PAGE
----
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Journal Article

Pre-embedding immunogold labeling of TUNEL stain enables evaluation of DNA strand breaks and ultrastructural alterations in individual cells of neuronal tissue


Ehrenreich,  Hannelore
Clinical neuroscience, Max Planck Institute of Experimental Medicine, Max Planck Society;

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Barth, M., Oulmi, Y., Ehrenreich, H., & Schilling, L. (2002). Pre-embedding immunogold labeling of TUNEL stain enables evaluation of DNA strand breaks and ultrastructural alterations in individual cells of neuronal tissue. Acta Neuropathologica, 104(6), 621-636.

Cite as: https://hdl.handle.net/11858/00-001M-0000-0029-1942-4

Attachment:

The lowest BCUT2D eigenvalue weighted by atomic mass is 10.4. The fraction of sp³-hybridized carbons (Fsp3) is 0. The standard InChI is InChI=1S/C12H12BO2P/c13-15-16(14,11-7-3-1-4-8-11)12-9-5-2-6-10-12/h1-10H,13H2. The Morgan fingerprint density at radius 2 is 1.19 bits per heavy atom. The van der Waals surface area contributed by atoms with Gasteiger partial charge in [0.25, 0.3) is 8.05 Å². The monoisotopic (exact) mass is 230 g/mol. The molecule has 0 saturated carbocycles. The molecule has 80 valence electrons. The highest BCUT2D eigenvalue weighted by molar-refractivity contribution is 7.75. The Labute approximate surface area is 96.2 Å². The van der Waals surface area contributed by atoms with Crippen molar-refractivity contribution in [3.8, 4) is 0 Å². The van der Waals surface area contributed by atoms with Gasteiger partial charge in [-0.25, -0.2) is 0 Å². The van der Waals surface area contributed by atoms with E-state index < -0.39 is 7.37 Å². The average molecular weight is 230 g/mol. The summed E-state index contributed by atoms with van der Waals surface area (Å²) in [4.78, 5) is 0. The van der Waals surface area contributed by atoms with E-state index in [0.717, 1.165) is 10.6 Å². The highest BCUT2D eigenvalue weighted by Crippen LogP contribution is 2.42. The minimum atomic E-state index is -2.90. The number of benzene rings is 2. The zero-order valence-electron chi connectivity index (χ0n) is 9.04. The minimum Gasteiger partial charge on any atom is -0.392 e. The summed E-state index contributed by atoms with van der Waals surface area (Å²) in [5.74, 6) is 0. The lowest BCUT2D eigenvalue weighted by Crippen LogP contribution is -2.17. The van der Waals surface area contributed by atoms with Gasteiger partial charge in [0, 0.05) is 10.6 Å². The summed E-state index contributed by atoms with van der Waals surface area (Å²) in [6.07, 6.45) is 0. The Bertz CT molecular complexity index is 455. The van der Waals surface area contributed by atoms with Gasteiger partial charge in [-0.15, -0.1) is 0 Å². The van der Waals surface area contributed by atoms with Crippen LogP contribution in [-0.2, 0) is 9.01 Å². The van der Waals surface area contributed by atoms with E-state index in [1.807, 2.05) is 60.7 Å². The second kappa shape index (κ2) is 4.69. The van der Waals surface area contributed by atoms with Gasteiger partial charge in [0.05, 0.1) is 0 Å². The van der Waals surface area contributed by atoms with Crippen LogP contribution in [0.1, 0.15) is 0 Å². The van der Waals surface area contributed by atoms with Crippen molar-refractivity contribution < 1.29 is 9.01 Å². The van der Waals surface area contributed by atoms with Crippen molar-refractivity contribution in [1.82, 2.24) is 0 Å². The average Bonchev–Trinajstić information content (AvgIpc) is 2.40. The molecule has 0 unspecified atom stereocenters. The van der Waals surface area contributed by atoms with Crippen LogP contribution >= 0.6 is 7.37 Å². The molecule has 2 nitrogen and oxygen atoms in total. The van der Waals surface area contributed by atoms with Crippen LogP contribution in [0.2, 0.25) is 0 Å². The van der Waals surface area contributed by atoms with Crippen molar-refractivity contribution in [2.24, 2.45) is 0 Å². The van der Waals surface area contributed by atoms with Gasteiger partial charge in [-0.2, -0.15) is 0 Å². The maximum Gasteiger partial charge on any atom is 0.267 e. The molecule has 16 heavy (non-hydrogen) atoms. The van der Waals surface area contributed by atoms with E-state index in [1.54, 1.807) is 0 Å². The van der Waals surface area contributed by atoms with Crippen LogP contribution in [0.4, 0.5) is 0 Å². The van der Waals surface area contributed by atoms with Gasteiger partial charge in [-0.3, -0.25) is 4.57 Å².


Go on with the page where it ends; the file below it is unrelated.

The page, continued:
In the brain apoptosis may occur as a physiological phenomenon during periods of programmed cell death as well as under pathological conditions such as ischemia, trauma, tumor, and degenerative diseases. While the definition of apoptotic cell death was originally based on ultrastructural alterations, the detection of DNA double-strand breaks has become an important feature in studies of apoptosis. Currently, the terminal transferase-mediated dUTP nick-end labeling (TUNEL) procedure is widely used for detection of apoptotic cell death. However, there is a growing body of evidence to suggest that the TUNEL staining does not label apoptotic alterations exclusively. Therefore, a new staining procedure was developed combining TUNEL methodology with pre-embedding nanogold labeling to detect DNA double-strand breaks in individual cells by electron microscopy and assess the accompanying ultrastructural alterations. In vitro DNAse-treated vibratome sections (thickness, 20 mum) from normal adult rat brains were used to develop the staining procedure consisting of the following steps: (i) TUNEL staining of free-floating vibratome sections using fluorescein isothiocyanate (FITC)-labeled UTP, (ii) conversion of the fluorescence signal into an electron-dense signal using an anti-FITC antibody coupled with ultrasmall (diameter, 0.8 nm) gold particles followed by silver enhancement, and (iii) osmification, embedding in Spurr resin and cutting of ultrathin sections. Early postnatal brain tissue was used to study physiologically occurring apoptotic cell death. Under these conditions different patterns of gold staining were observed probably representing different states of cellular decay along the apoptotic avenue. Severe focal brain ischemia was studied as a pathological situation in which intense TUNEL staining occurs. Under these conditions TUNEL labeling of cells was regularly observed in conjunction with ultrastructural alterations indicative of necrosis. These results suggest that under pathological conditions apoptosis and necrosis are not mutually exclusive mechanisms but rather may occur concurrently along a continuum in which cell death occurs.